Streets are draped in mourning. Wailing “widows” in fishnet stockings and miniskirts lament loudly. Paraders dressed as popes, bishops and nuns bless onlookers and each other.
It’s “El Entierro de la Sardina” or the “Burial of the Sardine” in Santa Cruz de Tenerife, capital of the largest of the Canary Islands. It’s when a gigantic 30-foot papier mache fish is carried through city streets and thrown on a massive bonfire. As the huge fish goes up in flames, fireworks light the night to signal the official end of Carnival.
Of course, the partying does continue throughout the weekend. After all, this is the second most popular and internationally known carnival, after the one held in Rio de Janeiro, Brazil.
“We are very proud of our carnival,” said guide Miriam. “People come from many countries to see our carnival … It has been declared an International Tourist Attraction.”
A popular cruise ship stop, the port city welcomes visitors throughout the year but particularly during the annual Carnival.
This year the Santa Cruz Carnival runs from Sunday, Feb. 24, through Saturday, March 10. If you can’t make it for the actual celebration, Santa Cruz now has a new La Casa del Carnaval or Home of the Carnival opened in June 2017 to relive all the excitement and pageantry behind the ancient celebration.
“Everyone celebrates and dresses up in some kind of costume,” Miriam said, leading a tour through the La Casa del Carnaval museum. “Some people spend a lot of time and money on a costume. Some just use makeup and dress in what they have.”
2019 Theme is ‘The Deep Sea’
For 15 days, the streets of Santa Cruz burst with joy, beauty, color, freedom, and extravagance. Every year a carnival theme is chosen by public voting.
“This year the theme will be ‘The Deep Sea’ and we will have a special poster for that,” Miriam said, gesturing to a display of posters. Past themes have included “Odyssey in Space,” “Flower Power,” “The Future,” and “The World of Tales.”
The Santa Cruz carnival is split into two parts. The official carnival features more than 100 musical groups and scheduled events. The street carnival is where people just take to the streets and enjoy spontaneous carnival celebrations. The streets are filled with thousands of costumed people every day.
A museum display celebrates the 1987 Carnival when singer Celia Cruz and Billo’s Caracas Boys presented a concert. Attended by 250,000 people, the event was registered in the Guinness Book of Records as the largest gathering of people in an outdoor plaza to attend a concert.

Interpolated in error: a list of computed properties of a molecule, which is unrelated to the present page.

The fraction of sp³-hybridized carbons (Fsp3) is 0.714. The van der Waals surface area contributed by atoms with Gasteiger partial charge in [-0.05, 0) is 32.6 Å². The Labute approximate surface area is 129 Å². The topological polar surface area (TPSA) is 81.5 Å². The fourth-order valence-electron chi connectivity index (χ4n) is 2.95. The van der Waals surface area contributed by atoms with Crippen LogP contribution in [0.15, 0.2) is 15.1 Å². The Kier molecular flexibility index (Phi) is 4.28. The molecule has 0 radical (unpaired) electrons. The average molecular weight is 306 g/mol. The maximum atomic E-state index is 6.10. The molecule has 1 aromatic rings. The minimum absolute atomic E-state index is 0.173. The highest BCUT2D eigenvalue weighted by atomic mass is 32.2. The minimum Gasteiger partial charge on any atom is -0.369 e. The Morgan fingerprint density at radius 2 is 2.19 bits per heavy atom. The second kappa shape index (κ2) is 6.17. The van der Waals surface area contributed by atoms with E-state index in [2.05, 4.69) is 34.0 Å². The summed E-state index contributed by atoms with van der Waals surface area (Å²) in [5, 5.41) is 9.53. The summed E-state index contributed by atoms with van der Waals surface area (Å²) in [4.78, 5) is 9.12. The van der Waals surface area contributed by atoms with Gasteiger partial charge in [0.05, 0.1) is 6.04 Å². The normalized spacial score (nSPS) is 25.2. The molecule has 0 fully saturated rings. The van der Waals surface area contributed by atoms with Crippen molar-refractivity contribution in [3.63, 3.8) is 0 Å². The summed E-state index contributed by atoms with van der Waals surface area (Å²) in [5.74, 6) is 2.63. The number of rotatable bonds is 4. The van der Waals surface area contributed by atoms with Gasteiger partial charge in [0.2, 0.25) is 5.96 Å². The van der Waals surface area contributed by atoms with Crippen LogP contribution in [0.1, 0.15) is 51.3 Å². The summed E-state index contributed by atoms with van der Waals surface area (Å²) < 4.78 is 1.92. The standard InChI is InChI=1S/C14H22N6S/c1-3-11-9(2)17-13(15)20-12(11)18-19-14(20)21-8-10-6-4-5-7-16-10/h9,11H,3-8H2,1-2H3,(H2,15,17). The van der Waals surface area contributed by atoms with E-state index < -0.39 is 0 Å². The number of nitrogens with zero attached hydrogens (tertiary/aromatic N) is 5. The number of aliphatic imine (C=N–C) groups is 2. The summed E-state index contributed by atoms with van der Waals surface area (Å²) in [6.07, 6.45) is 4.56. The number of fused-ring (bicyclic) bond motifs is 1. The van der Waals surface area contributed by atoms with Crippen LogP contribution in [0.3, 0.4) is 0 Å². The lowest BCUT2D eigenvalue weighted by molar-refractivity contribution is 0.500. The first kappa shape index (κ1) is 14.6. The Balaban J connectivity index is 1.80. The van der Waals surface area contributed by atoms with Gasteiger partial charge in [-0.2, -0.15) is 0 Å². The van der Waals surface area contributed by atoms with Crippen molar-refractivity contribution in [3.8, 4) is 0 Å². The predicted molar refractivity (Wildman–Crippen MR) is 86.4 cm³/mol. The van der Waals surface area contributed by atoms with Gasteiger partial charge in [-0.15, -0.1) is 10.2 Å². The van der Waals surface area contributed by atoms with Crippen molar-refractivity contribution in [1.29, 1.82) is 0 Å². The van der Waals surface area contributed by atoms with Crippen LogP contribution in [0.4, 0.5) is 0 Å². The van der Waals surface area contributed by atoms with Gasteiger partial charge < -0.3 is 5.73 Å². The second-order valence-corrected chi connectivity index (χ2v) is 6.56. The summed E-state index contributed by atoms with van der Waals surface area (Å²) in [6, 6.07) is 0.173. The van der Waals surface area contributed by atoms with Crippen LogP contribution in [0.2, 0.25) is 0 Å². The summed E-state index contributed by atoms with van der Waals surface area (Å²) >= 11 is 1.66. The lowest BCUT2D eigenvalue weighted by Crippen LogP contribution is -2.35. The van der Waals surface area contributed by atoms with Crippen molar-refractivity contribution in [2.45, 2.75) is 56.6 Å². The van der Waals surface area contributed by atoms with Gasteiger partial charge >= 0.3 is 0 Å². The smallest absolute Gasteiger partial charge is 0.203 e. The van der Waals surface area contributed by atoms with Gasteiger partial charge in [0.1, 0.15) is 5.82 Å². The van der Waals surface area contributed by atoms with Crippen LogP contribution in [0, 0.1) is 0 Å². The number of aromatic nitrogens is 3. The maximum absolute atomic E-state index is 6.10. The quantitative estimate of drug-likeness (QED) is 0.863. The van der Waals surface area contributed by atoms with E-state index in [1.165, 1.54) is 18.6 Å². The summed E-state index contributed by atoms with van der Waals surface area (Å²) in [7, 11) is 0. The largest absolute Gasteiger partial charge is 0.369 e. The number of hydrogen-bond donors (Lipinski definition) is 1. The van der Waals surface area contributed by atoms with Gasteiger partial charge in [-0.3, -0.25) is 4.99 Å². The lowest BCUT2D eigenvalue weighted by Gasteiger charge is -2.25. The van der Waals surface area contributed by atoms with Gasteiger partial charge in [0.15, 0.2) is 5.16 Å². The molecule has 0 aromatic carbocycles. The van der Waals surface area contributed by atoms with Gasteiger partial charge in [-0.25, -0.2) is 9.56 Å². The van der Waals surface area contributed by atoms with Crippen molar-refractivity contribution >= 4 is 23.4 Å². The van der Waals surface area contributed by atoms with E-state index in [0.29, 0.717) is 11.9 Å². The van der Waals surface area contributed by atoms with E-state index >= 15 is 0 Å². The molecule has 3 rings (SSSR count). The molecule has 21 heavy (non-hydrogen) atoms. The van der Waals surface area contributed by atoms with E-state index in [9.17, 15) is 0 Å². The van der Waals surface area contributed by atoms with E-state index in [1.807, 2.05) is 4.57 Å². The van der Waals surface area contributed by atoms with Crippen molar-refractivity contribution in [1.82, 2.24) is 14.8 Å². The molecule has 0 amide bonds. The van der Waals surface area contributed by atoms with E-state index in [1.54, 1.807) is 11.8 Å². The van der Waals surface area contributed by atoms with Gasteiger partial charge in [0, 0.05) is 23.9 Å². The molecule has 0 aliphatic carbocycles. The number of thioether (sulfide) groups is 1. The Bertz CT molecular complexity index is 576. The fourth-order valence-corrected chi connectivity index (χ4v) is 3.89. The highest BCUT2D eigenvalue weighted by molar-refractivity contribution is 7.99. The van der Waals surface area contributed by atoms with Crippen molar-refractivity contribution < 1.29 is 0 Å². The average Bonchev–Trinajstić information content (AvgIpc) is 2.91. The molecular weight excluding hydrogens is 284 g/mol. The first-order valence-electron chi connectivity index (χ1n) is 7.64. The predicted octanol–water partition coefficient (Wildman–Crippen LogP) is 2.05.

A highlight of each Carnival is a carnival queen selected from several ages groups, including children, adults, and seniors. “The queen costumes are very expensive and very heavy,” Miriam said.
Carnival queen candidates exercise extensively before the festivities so the winner can gracefully move while wearing one of the weighty gowns, Miriam added. One look at some of the extravagant heavy gowns on display does make it seem like no one person could possibly wear all that and still stand.
“The queen usually has to have someone help her get dressed because it is all too much,” Miriam said.
Wealth of Costumes Featured in New Museum
In addition to the many full-size costumes on display, the museum also features a timeline of tiny dolls dressed in costumes from years past. It is interesting to see how the dresses have become more ornate and elaborate over time.
Another exhibit showcases “Carnival Characters,” famous real-life people or cartoon or showbiz characters. Popular ones include Michael Jackson, Jack Sparrow, Popeye, Miss Piggy, Charlie Chaplin, Fidel Castro, and Robocop.
A special room contains makeup, hats, and costumes that visitors can try on for selfie photos. “This is where you do touch,” Miriam said.
The Santa Cruz Carnival dates from at least 1605 and probably earlier. The year 1605 is the first written record of the event. The Santa Cruz port was once the crossroads between Europe and the New World. Just about everyone heading to or from the Americas passed this way.
Some say that Carnival was brought to the island after the Spanish Conquest in 1492. Like most carnivals – including Mardi Gras in New Orleans – carnival is the last chance to feast and enjoy excess before Lent.
Even when dictators Miguel Primo de Rivera (1923-1935) and General Franco (1940-1960) ruled, the Carnival celebration continued under a different name – Winter Holiday – to avoid the ban placed against it.
Because of an almost perfect year-round climate, Santa Cruz is a city where people enjoy outdoor spaces like parks and plazas and look forward to the exciting activities and parades of the annual Carnival.
Although it may look casual, those who organize and participate in Tenerife’s Carnival take it very seriously. Some businesses cut back hours or close during the festivities. Dance troupes and musical groups spend months rehearsing. Colorful floats involve weeks of tedious work.
“And when one Carnival is over, people start planning what costumes they will create for the next one,” Miriam said. “It’s a very important time of year for us.”
Photos and Story by Jackie Sheckler Finch